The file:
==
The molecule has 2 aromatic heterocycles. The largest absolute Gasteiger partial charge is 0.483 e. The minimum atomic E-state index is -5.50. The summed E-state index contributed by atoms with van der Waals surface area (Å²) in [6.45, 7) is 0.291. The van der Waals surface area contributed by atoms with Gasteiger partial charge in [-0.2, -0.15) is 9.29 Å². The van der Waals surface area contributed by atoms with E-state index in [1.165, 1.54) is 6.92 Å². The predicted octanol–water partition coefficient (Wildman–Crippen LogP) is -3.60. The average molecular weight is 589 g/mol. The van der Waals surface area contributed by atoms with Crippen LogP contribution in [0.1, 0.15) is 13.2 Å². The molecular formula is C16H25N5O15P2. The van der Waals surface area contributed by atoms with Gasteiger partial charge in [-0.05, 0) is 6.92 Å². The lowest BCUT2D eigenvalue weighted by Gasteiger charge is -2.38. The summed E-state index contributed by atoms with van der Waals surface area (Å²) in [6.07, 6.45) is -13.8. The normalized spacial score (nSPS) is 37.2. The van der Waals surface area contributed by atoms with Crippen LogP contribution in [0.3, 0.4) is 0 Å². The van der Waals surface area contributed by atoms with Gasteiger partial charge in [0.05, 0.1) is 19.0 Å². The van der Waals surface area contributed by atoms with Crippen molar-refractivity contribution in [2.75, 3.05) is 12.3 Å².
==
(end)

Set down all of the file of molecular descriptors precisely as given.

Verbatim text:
The molecule has 2 aromatic heterocycles. The largest absolute Gasteiger partial charge is 0.483 e. The minimum atomic E-state index is -5.50. The summed E-state index contributed by atoms with van der Waals surface area (Å²) in [6.45, 7) is 0.291. The van der Waals surface area contributed by atoms with Gasteiger partial charge in [-0.2, -0.15) is 9.29 Å². The van der Waals surface area contributed by atoms with E-state index in [1.165, 1.54) is 6.92 Å². The predicted octanol–water partition coefficient (Wildman–Crippen LogP) is -3.60. The average molecular weight is 589 g/mol. The van der Waals surface area contributed by atoms with Crippen LogP contribution in [0.1, 0.15) is 13.2 Å². The molecular formula is C16H25N5O15P2. The van der Waals surface area contributed by atoms with Gasteiger partial charge in [-0.05, 0) is 6.92 Å². The lowest BCUT2D eigenvalue weighted by Gasteiger charge is -2.38. The summed E-state index contributed by atoms with van der Waals surface area (Å²) in [6.07, 6.45) is -13.8. The normalized spacial score (nSPS) is 37.2. The van der Waals surface area contributed by atoms with Crippen LogP contribution in [0.3, 0.4) is 0 Å². The van der Waals surface area contributed by atoms with Gasteiger partial charge in [0.05, 0.1) is 19.0 Å². The van der Waals surface area contributed by atoms with Crippen molar-refractivity contribution in [2.75, 3.05) is 12.3 Å².